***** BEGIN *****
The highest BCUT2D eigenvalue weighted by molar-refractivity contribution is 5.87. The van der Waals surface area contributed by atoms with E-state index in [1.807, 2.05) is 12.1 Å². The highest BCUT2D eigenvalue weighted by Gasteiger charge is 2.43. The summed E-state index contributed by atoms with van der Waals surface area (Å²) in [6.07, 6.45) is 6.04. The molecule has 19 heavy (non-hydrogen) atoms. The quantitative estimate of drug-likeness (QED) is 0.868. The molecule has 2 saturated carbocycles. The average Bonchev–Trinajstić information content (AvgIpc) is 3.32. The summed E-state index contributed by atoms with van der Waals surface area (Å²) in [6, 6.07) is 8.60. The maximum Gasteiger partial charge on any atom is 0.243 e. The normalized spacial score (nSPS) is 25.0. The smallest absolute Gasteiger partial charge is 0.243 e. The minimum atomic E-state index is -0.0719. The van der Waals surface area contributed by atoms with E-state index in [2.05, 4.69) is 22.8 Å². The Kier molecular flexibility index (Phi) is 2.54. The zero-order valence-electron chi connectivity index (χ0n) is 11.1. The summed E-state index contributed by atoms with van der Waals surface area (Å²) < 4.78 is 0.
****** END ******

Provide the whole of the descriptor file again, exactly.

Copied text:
The highest BCUT2D eigenvalue weighted by molar-refractivity contribution is 5.87. The van der Waals surface area contributed by atoms with E-state index in [1.807, 2.05) is 12.1 Å². The highest BCUT2D eigenvalue weighted by Gasteiger charge is 2.43. The summed E-state index contributed by atoms with van der Waals surface area (Å²) in [6.07, 6.45) is 6.04. The molecule has 19 heavy (non-hydrogen) atoms. The quantitative estimate of drug-likeness (QED) is 0.868. The molecule has 2 saturated carbocycles. The average Bonchev–Trinajstić information content (AvgIpc) is 3.32. The summed E-state index contributed by atoms with van der Waals surface area (Å²) in [6, 6.07) is 8.60. The maximum Gasteiger partial charge on any atom is 0.243 e. The normalized spacial score (nSPS) is 25.0. The smallest absolute Gasteiger partial charge is 0.243 e. The minimum atomic E-state index is -0.0719. The van der Waals surface area contributed by atoms with E-state index in [2.05, 4.69) is 22.8 Å². The Kier molecular flexibility index (Phi) is 2.54. The zero-order valence-electron chi connectivity index (χ0n) is 11.1. The summed E-state index contributed by atoms with van der Waals surface area (Å²) < 4.78 is 0.